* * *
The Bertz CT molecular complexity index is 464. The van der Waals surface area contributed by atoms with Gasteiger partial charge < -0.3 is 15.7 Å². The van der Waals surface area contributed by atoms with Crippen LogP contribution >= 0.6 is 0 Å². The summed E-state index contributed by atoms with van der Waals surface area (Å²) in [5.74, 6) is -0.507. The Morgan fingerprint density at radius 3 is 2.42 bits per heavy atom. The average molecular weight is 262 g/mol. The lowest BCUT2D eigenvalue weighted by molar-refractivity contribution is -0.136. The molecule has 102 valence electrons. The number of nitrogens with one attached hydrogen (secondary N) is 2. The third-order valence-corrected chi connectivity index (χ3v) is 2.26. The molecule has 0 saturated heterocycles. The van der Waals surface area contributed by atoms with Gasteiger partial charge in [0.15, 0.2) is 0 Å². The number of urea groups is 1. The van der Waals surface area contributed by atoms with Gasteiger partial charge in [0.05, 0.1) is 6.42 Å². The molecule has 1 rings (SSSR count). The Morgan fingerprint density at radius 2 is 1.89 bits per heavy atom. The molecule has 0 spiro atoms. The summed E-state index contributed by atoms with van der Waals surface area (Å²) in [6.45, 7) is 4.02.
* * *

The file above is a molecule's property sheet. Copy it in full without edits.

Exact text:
The Bertz CT molecular complexity index is 464. The van der Waals surface area contributed by atoms with Gasteiger partial charge < -0.3 is 15.7 Å². The van der Waals surface area contributed by atoms with Crippen LogP contribution >= 0.6 is 0 Å². The summed E-state index contributed by atoms with van der Waals surface area (Å²) in [5.74, 6) is -0.507. The Morgan fingerprint density at radius 3 is 2.42 bits per heavy atom. The average molecular weight is 262 g/mol. The lowest BCUT2D eigenvalue weighted by molar-refractivity contribution is -0.136. The molecule has 102 valence electrons. The number of nitrogens with one attached hydrogen (secondary N) is 2. The third-order valence-corrected chi connectivity index (χ3v) is 2.26. The molecule has 0 saturated heterocycles. The van der Waals surface area contributed by atoms with Gasteiger partial charge in [0.15, 0.2) is 0 Å². The number of urea groups is 1. The van der Waals surface area contributed by atoms with Gasteiger partial charge in [0.05, 0.1) is 6.42 Å². The molecule has 1 rings (SSSR count). The Morgan fingerprint density at radius 2 is 1.89 bits per heavy atom. The molecule has 0 spiro atoms. The summed E-state index contributed by atoms with van der Waals surface area (Å²) in [6.45, 7) is 4.02.